I am going to try to write some equations that describe this motion.
I wasn’t sure as to what course I wanted to do, so I found myself heading down the bluff toward the river trail. But my initial pace was painfully slow! It took me 16 minutes to do the first 1.03 miles (along Moss Avenue). So I knew that somewhere I’d need to put in some “pick ups” to get within shouting distance of a marathon race pace.
So I walked down the trail and up to the old Woodruff track (5.17 miles), did 32 laps on the track (mostly right on the outside line of lane 1 as it is a 400 meter track) and then walked back.
Times: 1:17:35 for the first 5.17 miles
1:50:07 for 8 track miles (3:07:42)
4:24:40 for 18.35
2 mile segment times: 27:48, 27:37, 27:23, 27:16 track
This walk: I had to stretch my back (McKenzie exercises) prior to getting out there. Also this weird weather has been playing havoc with my left knee. But I had no problems while out there.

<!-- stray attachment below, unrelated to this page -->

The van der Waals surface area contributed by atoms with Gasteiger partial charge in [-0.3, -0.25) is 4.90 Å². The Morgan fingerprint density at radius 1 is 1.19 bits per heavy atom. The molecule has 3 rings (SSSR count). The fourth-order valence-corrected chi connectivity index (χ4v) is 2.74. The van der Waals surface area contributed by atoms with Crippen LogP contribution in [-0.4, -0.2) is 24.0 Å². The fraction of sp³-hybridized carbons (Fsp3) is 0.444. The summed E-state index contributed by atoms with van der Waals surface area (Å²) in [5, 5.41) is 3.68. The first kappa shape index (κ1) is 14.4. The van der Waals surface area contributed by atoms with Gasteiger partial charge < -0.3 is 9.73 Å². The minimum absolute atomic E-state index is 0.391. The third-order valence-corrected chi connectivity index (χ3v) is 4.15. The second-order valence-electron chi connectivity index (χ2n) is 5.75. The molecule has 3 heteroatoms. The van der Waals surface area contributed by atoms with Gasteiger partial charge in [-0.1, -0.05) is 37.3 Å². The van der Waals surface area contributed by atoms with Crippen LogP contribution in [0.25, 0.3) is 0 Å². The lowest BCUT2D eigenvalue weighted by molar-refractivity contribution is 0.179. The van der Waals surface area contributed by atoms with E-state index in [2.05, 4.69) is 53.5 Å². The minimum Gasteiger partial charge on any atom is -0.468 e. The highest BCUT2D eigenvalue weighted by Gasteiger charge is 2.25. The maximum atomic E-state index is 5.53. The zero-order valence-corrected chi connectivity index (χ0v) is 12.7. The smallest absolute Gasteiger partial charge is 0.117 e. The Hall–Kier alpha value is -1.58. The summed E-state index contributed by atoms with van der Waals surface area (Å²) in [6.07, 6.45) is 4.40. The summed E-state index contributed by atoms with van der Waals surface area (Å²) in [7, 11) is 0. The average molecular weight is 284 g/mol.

It was drizzling (lightly) at the start. The out and back were the easiest parts; the stuff on the track was the toughest stretch. I kept telling myself “I goat this”. The final stretch was easier than I had feared it would be; note the “back” stretch is net uphill so it is good that it was a tiny bit faster than the outstretch.
This is my 5’th walk of over 17 miles in my build up. The marathon is 6 weeks away; that gives me 4 training weeks left. One week will feature a parent’s weekend trip to see my daughter, and one will feature a hilly half marathon; I might have to get in an easy 4 miles prior to that.
So my plan:
24 August: 20 or bust.
31 August: lift/swim (4 mile race on Monday), 2 September (Tuesday): 4 hours in the morning.
7 September: half marathon with extra (17 total)
14 September: Parent’s weekend. 16 September (Tuesday) : 4 hours on the morning.
I’ll have MP walks (10 miles) at pace on Wednesdays when I don’t have a long walk on Tuesday.
Reptiles and Amphibians: Barbara and I usually eat Indian lunch on Sundays. Afterward, we went to a Reptile/Amphibian exhibition. I think that the African Bullfrog stole the show. It is one of those frogs that sure looks like a toad. There were some geckos and other iguanas, turtles, and yes, snakes.
Scientists figure out a bit about a toad’s brain (observation, hypothesis, experiment, model, predction)